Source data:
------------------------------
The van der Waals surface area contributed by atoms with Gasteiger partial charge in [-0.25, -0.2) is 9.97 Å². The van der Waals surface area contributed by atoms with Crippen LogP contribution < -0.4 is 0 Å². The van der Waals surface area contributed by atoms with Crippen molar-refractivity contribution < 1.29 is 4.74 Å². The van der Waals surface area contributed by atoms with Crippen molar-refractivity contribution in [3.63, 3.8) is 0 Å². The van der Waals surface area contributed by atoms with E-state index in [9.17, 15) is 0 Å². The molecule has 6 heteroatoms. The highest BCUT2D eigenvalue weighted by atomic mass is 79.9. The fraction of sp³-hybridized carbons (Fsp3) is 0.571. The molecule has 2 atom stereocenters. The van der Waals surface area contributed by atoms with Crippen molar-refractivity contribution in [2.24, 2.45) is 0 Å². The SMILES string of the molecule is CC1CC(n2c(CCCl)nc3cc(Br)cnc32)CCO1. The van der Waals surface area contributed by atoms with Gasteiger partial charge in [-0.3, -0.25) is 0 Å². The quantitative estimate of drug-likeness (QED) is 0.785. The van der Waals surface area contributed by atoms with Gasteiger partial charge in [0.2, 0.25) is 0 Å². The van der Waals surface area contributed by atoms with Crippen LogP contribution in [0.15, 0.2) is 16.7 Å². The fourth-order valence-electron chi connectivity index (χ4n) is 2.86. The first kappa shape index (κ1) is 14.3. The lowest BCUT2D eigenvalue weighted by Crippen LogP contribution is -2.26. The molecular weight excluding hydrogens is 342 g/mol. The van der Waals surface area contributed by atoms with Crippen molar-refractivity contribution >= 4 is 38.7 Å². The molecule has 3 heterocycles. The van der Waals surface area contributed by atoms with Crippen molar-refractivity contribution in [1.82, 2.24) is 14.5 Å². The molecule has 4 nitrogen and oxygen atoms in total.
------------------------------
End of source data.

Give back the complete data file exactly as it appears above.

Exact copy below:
The van der Waals surface area contributed by atoms with Gasteiger partial charge in [-0.25, -0.2) is 9.97 Å². The van der Waals surface area contributed by atoms with Crippen LogP contribution < -0.4 is 0 Å². The van der Waals surface area contributed by atoms with Crippen molar-refractivity contribution < 1.29 is 4.74 Å². The van der Waals surface area contributed by atoms with Crippen molar-refractivity contribution in [3.63, 3.8) is 0 Å². The van der Waals surface area contributed by atoms with E-state index in [9.17, 15) is 0 Å². The molecule has 6 heteroatoms. The highest BCUT2D eigenvalue weighted by atomic mass is 79.9. The fraction of sp³-hybridized carbons (Fsp3) is 0.571. The molecule has 2 atom stereocenters. The van der Waals surface area contributed by atoms with Crippen molar-refractivity contribution in [2.24, 2.45) is 0 Å². The SMILES string of the molecule is CC1CC(n2c(CCCl)nc3cc(Br)cnc32)CCO1. The van der Waals surface area contributed by atoms with Gasteiger partial charge in [-0.3, -0.25) is 0 Å². The quantitative estimate of drug-likeness (QED) is 0.785. The van der Waals surface area contributed by atoms with Gasteiger partial charge in [0.2, 0.25) is 0 Å². The van der Waals surface area contributed by atoms with Crippen LogP contribution in [0.15, 0.2) is 16.7 Å². The fourth-order valence-electron chi connectivity index (χ4n) is 2.86. The first kappa shape index (κ1) is 14.3. The lowest BCUT2D eigenvalue weighted by Crippen LogP contribution is -2.26. The molecular weight excluding hydrogens is 342 g/mol. The van der Waals surface area contributed by atoms with Crippen molar-refractivity contribution >= 4 is 38.7 Å². The molecule has 3 heterocycles. The van der Waals surface area contributed by atoms with Crippen molar-refractivity contribution in [1.82, 2.24) is 14.5 Å². The molecule has 4 nitrogen and oxygen atoms in total.